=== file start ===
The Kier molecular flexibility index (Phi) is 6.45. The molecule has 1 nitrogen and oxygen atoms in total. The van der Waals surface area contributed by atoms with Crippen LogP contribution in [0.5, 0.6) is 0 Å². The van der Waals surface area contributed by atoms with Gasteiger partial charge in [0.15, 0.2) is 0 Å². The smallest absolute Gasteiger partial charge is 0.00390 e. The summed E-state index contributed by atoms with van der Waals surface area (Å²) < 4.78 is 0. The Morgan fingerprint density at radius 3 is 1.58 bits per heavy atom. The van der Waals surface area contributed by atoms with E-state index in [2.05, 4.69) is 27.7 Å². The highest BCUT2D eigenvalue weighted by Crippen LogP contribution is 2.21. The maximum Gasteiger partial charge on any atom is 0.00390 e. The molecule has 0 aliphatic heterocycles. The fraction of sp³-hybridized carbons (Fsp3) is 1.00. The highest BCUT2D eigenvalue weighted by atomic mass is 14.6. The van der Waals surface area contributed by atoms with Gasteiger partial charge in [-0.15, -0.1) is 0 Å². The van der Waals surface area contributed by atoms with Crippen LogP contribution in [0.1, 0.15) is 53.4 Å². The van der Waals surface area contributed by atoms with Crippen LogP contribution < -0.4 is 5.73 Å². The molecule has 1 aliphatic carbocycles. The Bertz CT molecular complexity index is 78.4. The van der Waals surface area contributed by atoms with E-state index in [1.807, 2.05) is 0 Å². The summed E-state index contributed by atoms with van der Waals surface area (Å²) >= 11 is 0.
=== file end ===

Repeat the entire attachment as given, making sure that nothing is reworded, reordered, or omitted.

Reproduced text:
The Kier molecular flexibility index (Phi) is 6.45. The molecule has 1 nitrogen and oxygen atoms in total. The van der Waals surface area contributed by atoms with Crippen LogP contribution in [0.5, 0.6) is 0 Å². The van der Waals surface area contributed by atoms with Gasteiger partial charge in [0.15, 0.2) is 0 Å². The smallest absolute Gasteiger partial charge is 0.00390 e. The summed E-state index contributed by atoms with van der Waals surface area (Å²) < 4.78 is 0. The Morgan fingerprint density at radius 3 is 1.58 bits per heavy atom. The van der Waals surface area contributed by atoms with E-state index in [2.05, 4.69) is 27.7 Å². The highest BCUT2D eigenvalue weighted by Crippen LogP contribution is 2.21. The maximum Gasteiger partial charge on any atom is 0.00390 e. The molecule has 0 aliphatic heterocycles. The fraction of sp³-hybridized carbons (Fsp3) is 1.00. The highest BCUT2D eigenvalue weighted by atomic mass is 14.6. The van der Waals surface area contributed by atoms with Gasteiger partial charge in [-0.15, -0.1) is 0 Å². The van der Waals surface area contributed by atoms with Crippen LogP contribution in [0.1, 0.15) is 53.4 Å². The van der Waals surface area contributed by atoms with Crippen LogP contribution < -0.4 is 5.73 Å². The molecule has 1 aliphatic carbocycles. The Bertz CT molecular complexity index is 78.4. The van der Waals surface area contributed by atoms with E-state index in [1.807, 2.05) is 0 Å². The summed E-state index contributed by atoms with van der Waals surface area (Å²) >= 11 is 0.